Unpublished Disposition, 918 F.2d 181 (9th Cir. 1990)Annotate this Case
United States Court of Appeals, Ninth Circuit.
Before SCHROEDER and BRUNETTI, Circuit Judges, and BELLONI, Senior District Judge** .
Defendant Jon Bias was sentenced to sixty months imprisonment, to be followed by five years of supervised release, after pleading guilty to possession of methamphetamine with the intent to distribute, in violation of 18 U.S.C. § 841(a) (1). Before entering his plea, he reserved the right to appeal the district court's denial of his motion to suppress evidence found in the trailer of Mackie Bias, a co-defendant. Pursuant to that reservation, he filed this timely appeal.
Bias claims that the search that produced the evidence that would have been used at trial to convict him was invalid because the warrant that authorized it was not supported by probable cause. The basis for this claim is that, while the affidavit in support of the warrant pointed to sufficient evidence to link a co-defendant named Kathy Mell with the manufacture of methamphetamine, it did not adequately link her with Mackie Bias or with his residence. Therefore, Bias argues, it could not be used as a basis to authorize the search of that residence.
Bias sought an order suppressing all of the evidence seized from the premises, an evidentiary hearing under Franks v. Delaware, 438 U.S. 154, (1978), and an order compelling in camera disclosure of the identity of a confidential informant whose statements were included in the affidavit in support of this search warrant. The district court denied each of these motions.
The district court had a substantial basis for concluding that there was probable cause for the search because, under the totality of the circumstances, the affidavit established a fair probability that contraband or evidence of the manufacture of methamphetamine would be found on the premises. Specifically, the fact that Kathy Mell, who was known to be purchasing supplies for methamphetamine, gave the phone number of Mackie Bias' premises as her phone number when she was arrested and listed Mackie Bias as the person to be contacted in an emergency was sufficient grounds to support a reasonable belief that fruits of Mell's illicit activity might be found at that residence. See Illinois v. Gates, 462 U.S. 213, 238-39 (1983).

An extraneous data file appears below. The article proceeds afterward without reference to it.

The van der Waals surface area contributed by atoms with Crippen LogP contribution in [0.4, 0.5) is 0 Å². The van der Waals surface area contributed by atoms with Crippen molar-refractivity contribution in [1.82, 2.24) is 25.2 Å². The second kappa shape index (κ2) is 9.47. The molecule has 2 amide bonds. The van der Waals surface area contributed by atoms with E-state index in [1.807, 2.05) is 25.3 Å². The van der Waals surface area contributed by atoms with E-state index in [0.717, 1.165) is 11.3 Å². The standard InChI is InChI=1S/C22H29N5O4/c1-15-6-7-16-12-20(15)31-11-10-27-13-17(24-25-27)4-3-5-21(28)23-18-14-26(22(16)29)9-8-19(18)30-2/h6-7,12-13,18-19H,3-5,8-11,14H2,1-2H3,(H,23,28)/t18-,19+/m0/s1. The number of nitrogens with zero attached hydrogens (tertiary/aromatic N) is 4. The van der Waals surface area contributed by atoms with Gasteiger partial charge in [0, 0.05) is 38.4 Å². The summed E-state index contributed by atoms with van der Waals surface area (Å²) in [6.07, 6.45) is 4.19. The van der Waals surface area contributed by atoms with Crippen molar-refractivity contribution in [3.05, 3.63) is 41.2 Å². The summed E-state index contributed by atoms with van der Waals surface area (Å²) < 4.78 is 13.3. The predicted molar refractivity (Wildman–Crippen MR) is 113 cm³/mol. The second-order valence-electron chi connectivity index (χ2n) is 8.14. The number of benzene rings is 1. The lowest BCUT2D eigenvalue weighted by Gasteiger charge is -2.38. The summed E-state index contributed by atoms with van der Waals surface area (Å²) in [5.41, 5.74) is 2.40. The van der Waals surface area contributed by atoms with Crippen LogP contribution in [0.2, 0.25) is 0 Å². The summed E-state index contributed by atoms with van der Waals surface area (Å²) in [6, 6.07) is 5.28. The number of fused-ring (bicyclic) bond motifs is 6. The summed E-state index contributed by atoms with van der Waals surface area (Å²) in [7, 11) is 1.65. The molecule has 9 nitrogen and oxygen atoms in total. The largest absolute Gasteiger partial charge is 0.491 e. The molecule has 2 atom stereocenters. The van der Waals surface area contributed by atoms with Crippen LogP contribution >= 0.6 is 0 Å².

The district court also did not err in denying Bias' request for an evidentiary hearing and for in camera disclosure of the identity of the confidential informant. Bias has not shown that any of the statements in the affidavit were made either knowingly or with the intent to mislead. See United States v. Burnes, 816 F.2d 1354, 1358 (9th Cir. 1987); United States v. Kiser, 716 F.2d 1268, 1271 (9th Cir. 1983). Furthermore, even if Bias' allegations were true, he points to no omission or misstatement that would affect the affidavit's value as a source of probable cause to support the warrant.
The district court denied Bias' request for an in camera hearing regarding the identity of the confidential informant because it found that, even without the informant's testimony, the other information in the affidavit would constitute sufficient evidence for a belief that Kathy Mell either lived at Mackie Bias' residence or had ready access to it. Such a belief would, in turn, constitute probable cause to search that residence. Thus, the district court did not abuse its discretion in refusing to order such a hearing.